Could such a punchless A’s team win the AL West?


If the A’s bring in Chone Figgins to replace Kevin Kouzmanoff at third base, they’d enter the season with a lineup that looks something like this:

3B Chone Figgins
RF David DeJesus
1B Daric Barton
LF Josh Willingham
DH Hideki Matsui
C Kurt Suzuki
2B Mark Ellis
CF Coco Crisp
SS Cliff Pennington

My 2011 projections call for that group of nine to hit 102 homers. Here’s the breakdown:

Figgins – 2
DeJesus – 11
Barton – 14
Willingham – 19
Matsui – 17
Suzuki – 13
Ellis – 9
Crisp – 10
Pennington – 7

Of course, the 2010 A’s hit just 109 homers. Kouzmanoff, who would presumably be shipped off in a Figgins trade, was the team leader with 16, followed by the also departed Jack Cust and Suzuki with 13 apiece.

The A’s were one of three teams last season to have no one hit 20 homers, the others being the last-place Mariners and Royals.

In the last 20 years, only one team has reached the postseason without having a 20-homer guy: the 2005 Padres pulled off the feat, claiming the NL West with an 82-80 record before getting swept by the Cardinals in the NLDS.

Since then, one team has reached the postseason while hitting fewer than 135 homers: the 2007 Angels. Here’s a list of the postseason teams with the fewest homers from the last five years:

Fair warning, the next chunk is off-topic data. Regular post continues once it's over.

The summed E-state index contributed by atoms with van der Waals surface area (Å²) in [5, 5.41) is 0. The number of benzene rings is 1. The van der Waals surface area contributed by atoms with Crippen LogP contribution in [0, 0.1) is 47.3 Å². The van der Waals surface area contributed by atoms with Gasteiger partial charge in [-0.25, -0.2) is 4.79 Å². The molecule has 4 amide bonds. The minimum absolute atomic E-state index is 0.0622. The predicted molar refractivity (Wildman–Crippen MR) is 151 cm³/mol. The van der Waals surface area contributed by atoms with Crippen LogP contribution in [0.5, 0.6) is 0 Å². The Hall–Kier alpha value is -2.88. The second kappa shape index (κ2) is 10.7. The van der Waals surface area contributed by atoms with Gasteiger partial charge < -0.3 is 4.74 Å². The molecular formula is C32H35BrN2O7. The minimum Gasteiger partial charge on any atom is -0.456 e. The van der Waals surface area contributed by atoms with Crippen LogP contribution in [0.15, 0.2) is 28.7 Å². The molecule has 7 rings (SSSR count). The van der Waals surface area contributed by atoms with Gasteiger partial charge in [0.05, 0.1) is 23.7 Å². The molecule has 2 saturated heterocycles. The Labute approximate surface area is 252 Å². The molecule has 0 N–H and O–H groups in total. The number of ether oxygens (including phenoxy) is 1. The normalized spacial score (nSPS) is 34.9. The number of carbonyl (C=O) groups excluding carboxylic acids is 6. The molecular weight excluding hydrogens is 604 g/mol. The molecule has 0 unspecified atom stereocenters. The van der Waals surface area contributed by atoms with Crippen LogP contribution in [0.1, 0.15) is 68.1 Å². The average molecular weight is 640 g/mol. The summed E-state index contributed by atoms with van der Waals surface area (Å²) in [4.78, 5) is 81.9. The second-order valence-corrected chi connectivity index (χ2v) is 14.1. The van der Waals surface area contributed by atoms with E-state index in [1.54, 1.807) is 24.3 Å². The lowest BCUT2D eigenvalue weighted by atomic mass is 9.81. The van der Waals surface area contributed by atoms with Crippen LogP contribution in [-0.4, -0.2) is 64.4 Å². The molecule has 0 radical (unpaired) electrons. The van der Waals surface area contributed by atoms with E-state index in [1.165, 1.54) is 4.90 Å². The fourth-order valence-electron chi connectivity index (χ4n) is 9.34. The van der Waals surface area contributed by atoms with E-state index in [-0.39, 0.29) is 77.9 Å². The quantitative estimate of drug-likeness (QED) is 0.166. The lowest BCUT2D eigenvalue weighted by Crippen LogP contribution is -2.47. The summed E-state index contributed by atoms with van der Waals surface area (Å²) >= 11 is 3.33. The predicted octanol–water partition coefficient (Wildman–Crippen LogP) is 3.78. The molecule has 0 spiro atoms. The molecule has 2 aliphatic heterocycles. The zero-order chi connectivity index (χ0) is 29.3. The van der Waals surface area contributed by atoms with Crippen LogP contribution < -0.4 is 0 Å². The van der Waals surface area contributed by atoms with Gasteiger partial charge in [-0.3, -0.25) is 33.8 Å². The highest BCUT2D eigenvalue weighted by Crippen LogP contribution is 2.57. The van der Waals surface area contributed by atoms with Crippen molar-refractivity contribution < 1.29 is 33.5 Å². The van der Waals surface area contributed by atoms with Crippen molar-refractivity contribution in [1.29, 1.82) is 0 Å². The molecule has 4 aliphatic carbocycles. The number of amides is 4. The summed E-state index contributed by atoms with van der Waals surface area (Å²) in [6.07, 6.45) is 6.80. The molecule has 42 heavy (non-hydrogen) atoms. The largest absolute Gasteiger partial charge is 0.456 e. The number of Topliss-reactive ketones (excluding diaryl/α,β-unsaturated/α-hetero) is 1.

2006 Twins – 143 HR
2007 Angels – 123 HR
2008 Dodgers – 137 HR
2009 Dodgers – 145 HR
2010 Braves – 139 HR

And for what it’s worth, those five teams went 2-5 in the postseason, with both Dodgers teams winning one series and then getting eliminated in the NLCS.

So recent history certainly hasn’t been kind to teams that can’t knock the ball out of the park about once per game. Odds are that someone on the A’s will get to 20 homers this year — Willingham should if he stays healthy enough to reach 500 at-bats — but the pitching is going to have to be excellent if the club is going to overtake the Rangers.

Red Sox sign Christian Vazquez to three-year, $13.55 million extension

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The Red Sox signed catcher Christian Vazquez to a three-year, $13.55 million extension, per a team announcement on Saturday. The agreement will keep Vazquez under contract through the 2021 season and covers two years of arbitration eligibility and the catcher’s first year of free agency. It comes with a $7 million club option (and $250,000 buyout) for 2022 that could get bumped up to $8 million if he reaches 502 plate appearances in both 2020 and 2021. Vazquez has also volunteered to make an annual donation to the Red Sox Foundation as part of his new arrangement with the club.

The 27-year-old backstop is entering his fourth year with the Red Sox in 2018. He’s been a steady defender behind the dish over the last three years and was ranked fifth-best in defense among all American League catchers at the end of the 2017 season. He also enjoyed a breakout performance at the plate, slashing a career-best .290/.330/.404 with five home runs and a .735 OPS in 345 plate appearances.

Come Opening Day, Vazquez is expected to be the Red Sox’ primary option behind the plate, with veteran Sandy Leon and Blake Swihart poised to start in backup roles. Swihart is out of options, but has been groomed for a utility role this spring and could take a few reps in the left field and the infield corners if need be, as it doesn’t appear the club is prepared to trade him just yet.